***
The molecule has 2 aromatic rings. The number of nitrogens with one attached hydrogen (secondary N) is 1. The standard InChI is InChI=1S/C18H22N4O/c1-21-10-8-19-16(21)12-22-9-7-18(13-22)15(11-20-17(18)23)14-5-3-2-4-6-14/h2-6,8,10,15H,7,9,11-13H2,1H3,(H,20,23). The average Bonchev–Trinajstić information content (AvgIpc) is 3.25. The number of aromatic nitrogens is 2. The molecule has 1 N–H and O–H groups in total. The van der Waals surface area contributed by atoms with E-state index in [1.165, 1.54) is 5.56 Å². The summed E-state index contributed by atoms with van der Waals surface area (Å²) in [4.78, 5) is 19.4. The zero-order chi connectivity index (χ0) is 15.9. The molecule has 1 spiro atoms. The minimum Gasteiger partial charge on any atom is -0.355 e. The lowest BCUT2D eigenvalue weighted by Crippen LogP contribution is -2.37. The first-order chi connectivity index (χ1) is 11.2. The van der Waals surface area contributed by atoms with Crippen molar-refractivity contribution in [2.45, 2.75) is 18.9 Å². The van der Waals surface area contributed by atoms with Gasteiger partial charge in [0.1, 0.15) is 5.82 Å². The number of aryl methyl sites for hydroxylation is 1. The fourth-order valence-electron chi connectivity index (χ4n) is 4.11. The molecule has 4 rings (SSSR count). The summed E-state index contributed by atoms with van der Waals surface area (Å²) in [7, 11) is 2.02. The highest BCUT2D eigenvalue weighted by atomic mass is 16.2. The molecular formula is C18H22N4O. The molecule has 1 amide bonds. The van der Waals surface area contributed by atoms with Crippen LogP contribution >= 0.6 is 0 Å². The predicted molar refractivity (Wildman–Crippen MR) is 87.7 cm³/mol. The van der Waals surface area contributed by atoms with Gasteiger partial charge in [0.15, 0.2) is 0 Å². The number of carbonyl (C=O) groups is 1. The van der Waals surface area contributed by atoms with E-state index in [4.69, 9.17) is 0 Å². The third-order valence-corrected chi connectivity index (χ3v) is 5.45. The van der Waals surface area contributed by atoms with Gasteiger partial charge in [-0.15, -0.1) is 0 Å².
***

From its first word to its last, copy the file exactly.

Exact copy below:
The molecule has 2 aromatic rings. The number of nitrogens with one attached hydrogen (secondary N) is 1. The standard InChI is InChI=1S/C18H22N4O/c1-21-10-8-19-16(21)12-22-9-7-18(13-22)15(11-20-17(18)23)14-5-3-2-4-6-14/h2-6,8,10,15H,7,9,11-13H2,1H3,(H,20,23). The average Bonchev–Trinajstić information content (AvgIpc) is 3.25. The number of aromatic nitrogens is 2. The molecule has 1 N–H and O–H groups in total. The van der Waals surface area contributed by atoms with E-state index in [1.165, 1.54) is 5.56 Å². The summed E-state index contributed by atoms with van der Waals surface area (Å²) in [4.78, 5) is 19.4. The zero-order chi connectivity index (χ0) is 15.9. The molecule has 1 spiro atoms. The minimum Gasteiger partial charge on any atom is -0.355 e. The lowest BCUT2D eigenvalue weighted by Crippen LogP contribution is -2.37. The first-order chi connectivity index (χ1) is 11.2. The van der Waals surface area contributed by atoms with Crippen molar-refractivity contribution in [2.45, 2.75) is 18.9 Å². The van der Waals surface area contributed by atoms with Gasteiger partial charge in [0.1, 0.15) is 5.82 Å². The number of aryl methyl sites for hydroxylation is 1. The fourth-order valence-electron chi connectivity index (χ4n) is 4.11. The molecule has 4 rings (SSSR count). The summed E-state index contributed by atoms with van der Waals surface area (Å²) in [7, 11) is 2.02. The highest BCUT2D eigenvalue weighted by atomic mass is 16.2. The molecular formula is C18H22N4O. The molecule has 1 amide bonds. The van der Waals surface area contributed by atoms with Crippen LogP contribution >= 0.6 is 0 Å². The predicted molar refractivity (Wildman–Crippen MR) is 87.7 cm³/mol. The van der Waals surface area contributed by atoms with Gasteiger partial charge in [0.15, 0.2) is 0 Å². The number of carbonyl (C=O) groups is 1. The van der Waals surface area contributed by atoms with E-state index in [4.69, 9.17) is 0 Å². The third-order valence-corrected chi connectivity index (χ3v) is 5.45. The van der Waals surface area contributed by atoms with Gasteiger partial charge in [-0.15, -0.1) is 0 Å².